The Last King of Scotland never rises to the standard set by Forest Whitaker's fearless (and fearsome) performance as Idi Amin. Whitaker clearly has it in him to plumb the psychological recesses of this curiously playful madman, but the director, Kevin Macdonald (One Day in September), doesn't ask him to. Instead, Amin serves as a backdrop for the story of Garrigan's moral degeneration. The early encounters between the two men are convincingly fraught with menace, but the last 20 minutes feel like a pat political thriller, with Garrigan's attempted escape from Uganda dovetailing too neatly with the 1976 Israeli raid on a hijacked jet in Entebbe. This climactic escape sequence also includes a torture scene so graphic and stomach-churning, it makes The Passion of the Christ look like Operation Dumbo Drop. The Last King of Scotland is wrenching to sit through, but in the end, it doesn't leave you with quite enough to think about.
Stephen Frears' The Queen, on the other hand, is a sheer delight to sit through and leaves you with a whole evening's worth of impassioned conversation. It's a thoroughly fictionalized but altogether plausible reconstruction of the days following the death of Princess Diana in 1997. Why was the royal family so famously slow to make any public acknowledgement of Diana's death? What might the dialogue have been between Queen Elizabeth II (Helen Mirren) and the then-new prime minister, Tony Blair (Michael Sheen), about how to respond to the loss of a woman who, even after her divorce from Prince Charles, remained a potent symbol for the British people? And when the queen finally did address her people on the eve of Diana's funeral with a speech of unprecedented warmth, what combination of political spin, media bullying, and genuine emotion went into its preparation?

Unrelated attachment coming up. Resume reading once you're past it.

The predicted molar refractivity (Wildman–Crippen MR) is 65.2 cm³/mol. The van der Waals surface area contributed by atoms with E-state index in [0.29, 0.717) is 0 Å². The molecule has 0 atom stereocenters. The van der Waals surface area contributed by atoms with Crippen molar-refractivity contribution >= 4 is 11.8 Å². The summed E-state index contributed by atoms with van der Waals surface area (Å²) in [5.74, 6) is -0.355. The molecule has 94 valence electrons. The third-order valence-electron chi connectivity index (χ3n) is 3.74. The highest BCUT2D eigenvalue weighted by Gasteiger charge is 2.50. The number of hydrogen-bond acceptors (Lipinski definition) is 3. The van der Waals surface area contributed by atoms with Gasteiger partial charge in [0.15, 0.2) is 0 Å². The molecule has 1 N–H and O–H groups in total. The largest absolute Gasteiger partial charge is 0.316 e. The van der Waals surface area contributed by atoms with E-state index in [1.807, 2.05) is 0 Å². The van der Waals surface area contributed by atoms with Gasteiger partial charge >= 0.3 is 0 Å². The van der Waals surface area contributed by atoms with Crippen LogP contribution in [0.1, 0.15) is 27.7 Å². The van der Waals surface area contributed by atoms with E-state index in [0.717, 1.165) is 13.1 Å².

The Queen takes these questions apart with the psychological precision of a great novel. (Henry James comes to mind, given the resonance the movie grants to tiny violations of politesse.) Its tone is curious; it's a political comedy that's not a satire and a story of mass grief that's not a tragedy. Diana's death is dispatched in one brief, oblique scene (one that clearly lays the blame for the crash at the feet of the paparazzi, then abandons the matter entirely), and Frears' discretion is so extreme that we never see the princess's face except in old news footage.
After Diana's death, the film cuts between the Prime Minister's residence at 10 Downing St. and the queen's summer retreat at Balmoral, as the government and the crown ponder their next move with the deliberation of two chess masters. But the queen and the P.M. are not only opposing players with very different conceptions of the uses of power; they're also co-governors of Britain, with a common interest in the well-being of their people. The clash of wills that follows, and the compromise that results, makes for one of the smartest political films I've seen in years, whether documentary or fiction.
Michael Sheen is an absolute ringer for Tony Blair and has already played him under Frears' direction in a British TV movie, The Deal. As a non-British subject I can't comment on how accurate his Blair impersonation is, but it doesn't matter; he creates a whole, believable character who's sympathetic enough to make you almost sorry for the prime minister's recent public farewell (he plans to step down in 2007). Helen Mirren, as I've written before in these pages, can do no wrong. She's a goddess of an actress, and her Queen Elizabeth is maddening, hilarious, and deeply human, galumphing around the Balmoral estate in a tartan raincoat and waders as the Britain she thought she knew crumbles around her.